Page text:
Worries about an economic downturn aren’t enough to dissuade market participants from being bullish on risky debt as their top contrarian trade, according to the latest Bloomberg Markets Live Pulse survey.

Despite heavy outflows in 2023 and countless warnings about the health of heavily indebted companies, 52% of 506 respondents see opportunities in high-yield bonds, while remaining more cautious on some of this year’s laggards including regional bank debt and commercial real estate loans.

The results are a sign of trust in the balance sheets of corporate America, even as the Federal Reserve looks to squeeze growth to rein in inflation. Technical catalysts may be another reason otherwise cautious investors still see opportunities in junk bonds. The global high-yield market has shrunk more than 20% since its 2021 peak to $1.94 trillion, according to Bloomberg data. Less supply has already helped fuel a gain of more than 6% in the asset class this year.

“There’s actually been outflows for high yield, but the universe has shrunk more at the same time,” said Matt Brill, head of North America investment-grade credit at Invesco Ltd. “If you can get inflows — which should happen as the Fed pauses and yields stabilize — combined with a shrinking universe, it’s a very good combination.”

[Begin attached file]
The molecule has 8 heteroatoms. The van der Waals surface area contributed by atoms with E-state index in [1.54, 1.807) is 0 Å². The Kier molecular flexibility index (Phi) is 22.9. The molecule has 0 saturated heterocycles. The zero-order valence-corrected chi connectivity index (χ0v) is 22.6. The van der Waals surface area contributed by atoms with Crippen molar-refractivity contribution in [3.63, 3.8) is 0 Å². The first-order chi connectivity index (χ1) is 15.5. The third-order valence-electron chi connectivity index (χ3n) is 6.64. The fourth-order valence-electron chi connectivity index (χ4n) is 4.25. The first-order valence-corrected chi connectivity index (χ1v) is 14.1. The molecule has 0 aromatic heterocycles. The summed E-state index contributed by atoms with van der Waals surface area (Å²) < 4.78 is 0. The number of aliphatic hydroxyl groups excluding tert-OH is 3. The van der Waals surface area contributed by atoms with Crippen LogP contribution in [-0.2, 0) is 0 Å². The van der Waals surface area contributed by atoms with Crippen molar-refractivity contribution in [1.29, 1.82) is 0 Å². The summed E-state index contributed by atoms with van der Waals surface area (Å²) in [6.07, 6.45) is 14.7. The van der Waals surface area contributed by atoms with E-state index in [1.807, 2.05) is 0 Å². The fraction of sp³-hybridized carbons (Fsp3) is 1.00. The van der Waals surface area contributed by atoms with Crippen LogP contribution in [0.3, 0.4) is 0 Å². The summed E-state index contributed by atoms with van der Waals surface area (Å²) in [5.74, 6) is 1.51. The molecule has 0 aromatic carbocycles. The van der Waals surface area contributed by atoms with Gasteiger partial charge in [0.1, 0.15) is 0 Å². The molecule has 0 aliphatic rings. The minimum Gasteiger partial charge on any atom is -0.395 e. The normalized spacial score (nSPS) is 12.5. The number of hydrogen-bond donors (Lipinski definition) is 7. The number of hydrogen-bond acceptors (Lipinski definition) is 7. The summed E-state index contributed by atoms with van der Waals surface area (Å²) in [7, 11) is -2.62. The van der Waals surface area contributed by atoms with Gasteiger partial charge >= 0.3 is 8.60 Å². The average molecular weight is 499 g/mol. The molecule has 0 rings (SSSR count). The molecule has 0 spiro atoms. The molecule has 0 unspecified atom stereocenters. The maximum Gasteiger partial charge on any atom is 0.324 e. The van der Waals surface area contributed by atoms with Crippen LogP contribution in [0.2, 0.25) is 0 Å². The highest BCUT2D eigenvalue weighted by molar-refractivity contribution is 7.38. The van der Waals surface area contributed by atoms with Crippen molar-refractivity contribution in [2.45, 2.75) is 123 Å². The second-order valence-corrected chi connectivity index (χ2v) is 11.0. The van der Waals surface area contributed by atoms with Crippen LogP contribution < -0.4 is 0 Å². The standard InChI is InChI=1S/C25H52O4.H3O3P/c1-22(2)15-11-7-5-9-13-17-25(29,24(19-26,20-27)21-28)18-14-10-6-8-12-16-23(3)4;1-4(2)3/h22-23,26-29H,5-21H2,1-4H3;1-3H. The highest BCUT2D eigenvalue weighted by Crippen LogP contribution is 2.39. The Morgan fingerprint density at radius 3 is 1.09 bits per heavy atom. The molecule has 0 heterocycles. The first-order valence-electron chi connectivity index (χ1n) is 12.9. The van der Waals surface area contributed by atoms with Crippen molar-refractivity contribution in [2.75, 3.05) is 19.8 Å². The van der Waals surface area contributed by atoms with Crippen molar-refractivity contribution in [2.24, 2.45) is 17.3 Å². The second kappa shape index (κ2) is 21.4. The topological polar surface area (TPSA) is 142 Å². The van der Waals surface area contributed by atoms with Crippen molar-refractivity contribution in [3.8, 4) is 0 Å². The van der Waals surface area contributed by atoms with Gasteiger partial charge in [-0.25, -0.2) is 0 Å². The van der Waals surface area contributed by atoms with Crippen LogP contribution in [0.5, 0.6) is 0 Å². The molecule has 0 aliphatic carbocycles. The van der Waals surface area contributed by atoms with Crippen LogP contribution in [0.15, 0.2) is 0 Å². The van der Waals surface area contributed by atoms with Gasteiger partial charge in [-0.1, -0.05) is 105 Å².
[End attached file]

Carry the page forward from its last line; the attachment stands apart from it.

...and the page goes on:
More than three quarters of survey respondents still expect the US to slip into recession, and a majority say buying bonds remains the best way to counter stock volatility.

That’s a vote of confidence in the balanced-portfolio strategy that’s come under fire in the inflationary era as bonds failed to hedge the equity downturn.

As far as inflation is concerned, responders pointed to employment and CPI data among the most overhyped by investors this year.

Going long staples such as Walmart Inc. or Costco Wholesale Corp, a relatively secure strategy, was the most popular contrarian stock trade. It came ahead of bearish bets on US tech stocks and Japanese shares. Both Nasdaq 100 and Nikkei generated double-digit gains so far this year.

“Investors were very defensively positioned heading into this year expecting a recession,” said Nelson Jantzen, an analyst at JPMorgan Chase & Co. “The resilience of the economy and earnings have been a positive surprise and in support of valuations.”

Big reversals in risk assets last year were closely correlated with changes in investors positioning — gains came after investors sharply reduced risky bets and declines occurred after buying sprees. While money managers fretted over an almost certain recession in 2023, a resilient global economy and robust corporate profits have shielded speculative-grade debt investors.

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